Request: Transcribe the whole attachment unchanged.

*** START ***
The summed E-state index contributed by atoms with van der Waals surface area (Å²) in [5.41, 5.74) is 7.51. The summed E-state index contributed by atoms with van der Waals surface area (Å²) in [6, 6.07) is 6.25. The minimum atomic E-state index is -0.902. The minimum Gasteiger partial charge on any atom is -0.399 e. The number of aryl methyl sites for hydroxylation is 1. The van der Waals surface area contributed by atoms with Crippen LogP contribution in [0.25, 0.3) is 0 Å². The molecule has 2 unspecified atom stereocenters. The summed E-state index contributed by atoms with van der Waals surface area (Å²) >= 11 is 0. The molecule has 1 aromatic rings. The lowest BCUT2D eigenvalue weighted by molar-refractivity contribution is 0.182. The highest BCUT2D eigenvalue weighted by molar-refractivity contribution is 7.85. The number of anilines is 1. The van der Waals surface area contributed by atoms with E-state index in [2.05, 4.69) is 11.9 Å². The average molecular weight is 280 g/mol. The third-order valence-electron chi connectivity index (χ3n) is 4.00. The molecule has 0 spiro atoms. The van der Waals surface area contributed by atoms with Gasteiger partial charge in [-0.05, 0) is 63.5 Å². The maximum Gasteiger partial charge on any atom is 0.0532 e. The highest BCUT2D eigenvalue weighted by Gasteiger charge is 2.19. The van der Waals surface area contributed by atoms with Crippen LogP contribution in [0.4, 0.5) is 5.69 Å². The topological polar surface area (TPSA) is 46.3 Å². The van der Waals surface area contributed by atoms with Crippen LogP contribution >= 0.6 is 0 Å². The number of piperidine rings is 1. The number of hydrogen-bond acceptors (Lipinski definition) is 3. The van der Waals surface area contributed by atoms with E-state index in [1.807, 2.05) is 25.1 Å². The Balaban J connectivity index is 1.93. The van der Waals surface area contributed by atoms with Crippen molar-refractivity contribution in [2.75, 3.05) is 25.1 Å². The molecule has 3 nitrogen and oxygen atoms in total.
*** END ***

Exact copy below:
The summed E-state index contributed by atoms with van der Waals surface area (Å²) in [5.41, 5.74) is 7.51. The summed E-state index contributed by atoms with van der Waals surface area (Å²) in [6, 6.07) is 6.25. The minimum atomic E-state index is -0.902. The minimum Gasteiger partial charge on any atom is -0.399 e. The number of aryl methyl sites for hydroxylation is 1. The van der Waals surface area contributed by atoms with Crippen LogP contribution in [0.25, 0.3) is 0 Å². The molecule has 2 unspecified atom stereocenters. The summed E-state index contributed by atoms with van der Waals surface area (Å²) >= 11 is 0. The molecule has 1 aromatic rings. The lowest BCUT2D eigenvalue weighted by molar-refractivity contribution is 0.182. The highest BCUT2D eigenvalue weighted by molar-refractivity contribution is 7.85. The number of anilines is 1. The van der Waals surface area contributed by atoms with E-state index in [2.05, 4.69) is 11.9 Å². The average molecular weight is 280 g/mol. The third-order valence-electron chi connectivity index (χ3n) is 4.00. The molecule has 0 spiro atoms. The van der Waals surface area contributed by atoms with Gasteiger partial charge in [-0.05, 0) is 63.5 Å². The maximum Gasteiger partial charge on any atom is 0.0532 e. The highest BCUT2D eigenvalue weighted by Gasteiger charge is 2.19. The van der Waals surface area contributed by atoms with Crippen LogP contribution in [0.4, 0.5) is 5.69 Å². The topological polar surface area (TPSA) is 46.3 Å². The van der Waals surface area contributed by atoms with Crippen LogP contribution >= 0.6 is 0 Å². The number of piperidine rings is 1. The number of hydrogen-bond acceptors (Lipinski definition) is 3. The van der Waals surface area contributed by atoms with E-state index in [1.807, 2.05) is 25.1 Å². The Balaban J connectivity index is 1.93. The van der Waals surface area contributed by atoms with Crippen molar-refractivity contribution in [2.75, 3.05) is 25.1 Å². The molecule has 3 nitrogen and oxygen atoms in total.